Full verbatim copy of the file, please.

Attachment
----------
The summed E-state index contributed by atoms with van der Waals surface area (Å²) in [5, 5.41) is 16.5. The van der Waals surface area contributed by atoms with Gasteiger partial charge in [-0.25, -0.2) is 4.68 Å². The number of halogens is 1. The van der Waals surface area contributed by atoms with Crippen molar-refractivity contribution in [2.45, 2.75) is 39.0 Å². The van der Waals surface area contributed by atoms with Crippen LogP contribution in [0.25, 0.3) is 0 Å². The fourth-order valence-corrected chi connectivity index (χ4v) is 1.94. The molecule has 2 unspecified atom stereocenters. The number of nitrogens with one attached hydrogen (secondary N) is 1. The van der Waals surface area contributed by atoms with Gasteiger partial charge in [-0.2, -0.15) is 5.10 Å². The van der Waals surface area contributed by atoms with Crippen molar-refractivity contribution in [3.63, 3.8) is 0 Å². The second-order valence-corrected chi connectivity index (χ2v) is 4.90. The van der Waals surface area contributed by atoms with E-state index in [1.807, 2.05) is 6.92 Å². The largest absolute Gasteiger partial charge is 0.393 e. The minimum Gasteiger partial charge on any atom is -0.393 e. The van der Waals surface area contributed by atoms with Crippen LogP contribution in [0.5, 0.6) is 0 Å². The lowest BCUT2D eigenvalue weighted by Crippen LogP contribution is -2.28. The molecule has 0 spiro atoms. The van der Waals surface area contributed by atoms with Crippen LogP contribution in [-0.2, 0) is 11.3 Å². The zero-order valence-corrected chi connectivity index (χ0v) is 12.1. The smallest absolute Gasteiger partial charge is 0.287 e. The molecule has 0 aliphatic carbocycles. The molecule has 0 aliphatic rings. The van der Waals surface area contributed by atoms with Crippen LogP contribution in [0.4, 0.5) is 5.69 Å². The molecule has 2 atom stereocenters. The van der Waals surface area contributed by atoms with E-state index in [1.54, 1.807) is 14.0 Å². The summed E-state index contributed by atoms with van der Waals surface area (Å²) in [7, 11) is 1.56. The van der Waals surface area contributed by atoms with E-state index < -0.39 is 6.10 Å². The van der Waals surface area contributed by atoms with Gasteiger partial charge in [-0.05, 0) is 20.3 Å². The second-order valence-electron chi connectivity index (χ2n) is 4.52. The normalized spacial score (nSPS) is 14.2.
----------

The summed E-state index contributed by atoms with van der Waals surface area (Å²) in [5, 5.41) is 16.5. The van der Waals surface area contributed by atoms with Gasteiger partial charge in [-0.25, -0.2) is 4.68 Å². The number of halogens is 1. The van der Waals surface area contributed by atoms with Crippen molar-refractivity contribution in [2.45, 2.75) is 39.0 Å². The van der Waals surface area contributed by atoms with Crippen LogP contribution in [0.25, 0.3) is 0 Å². The fourth-order valence-corrected chi connectivity index (χ4v) is 1.94. The molecule has 2 unspecified atom stereocenters. The number of nitrogens with one attached hydrogen (secondary N) is 1. The van der Waals surface area contributed by atoms with Gasteiger partial charge in [-0.2, -0.15) is 5.10 Å². The van der Waals surface area contributed by atoms with Crippen molar-refractivity contribution in [3.63, 3.8) is 0 Å². The second-order valence-corrected chi connectivity index (χ2v) is 4.90. The van der Waals surface area contributed by atoms with E-state index in [1.807, 2.05) is 6.92 Å². The largest absolute Gasteiger partial charge is 0.393 e. The minimum Gasteiger partial charge on any atom is -0.393 e. The van der Waals surface area contributed by atoms with Crippen LogP contribution in [0.5, 0.6) is 0 Å². The lowest BCUT2D eigenvalue weighted by Crippen LogP contribution is -2.28. The molecule has 0 spiro atoms. The van der Waals surface area contributed by atoms with Crippen LogP contribution in [-0.2, 0) is 11.3 Å². The zero-order valence-corrected chi connectivity index (χ0v) is 12.1. The smallest absolute Gasteiger partial charge is 0.287 e. The molecule has 0 aliphatic carbocycles. The molecule has 0 aliphatic rings. The van der Waals surface area contributed by atoms with Crippen LogP contribution in [0.4, 0.5) is 5.69 Å². The molecule has 2 atom stereocenters. The van der Waals surface area contributed by atoms with E-state index in [1.54, 1.807) is 14.0 Å². The summed E-state index contributed by atoms with van der Waals surface area (Å²) in [7, 11) is 1.56. The van der Waals surface area contributed by atoms with E-state index < -0.39 is 6.10 Å². The van der Waals surface area contributed by atoms with Gasteiger partial charge in [-0.05, 0) is 20.3 Å². The second-order valence-electron chi connectivity index (χ2n) is 4.52. The normalized spacial score (nSPS) is 14.2.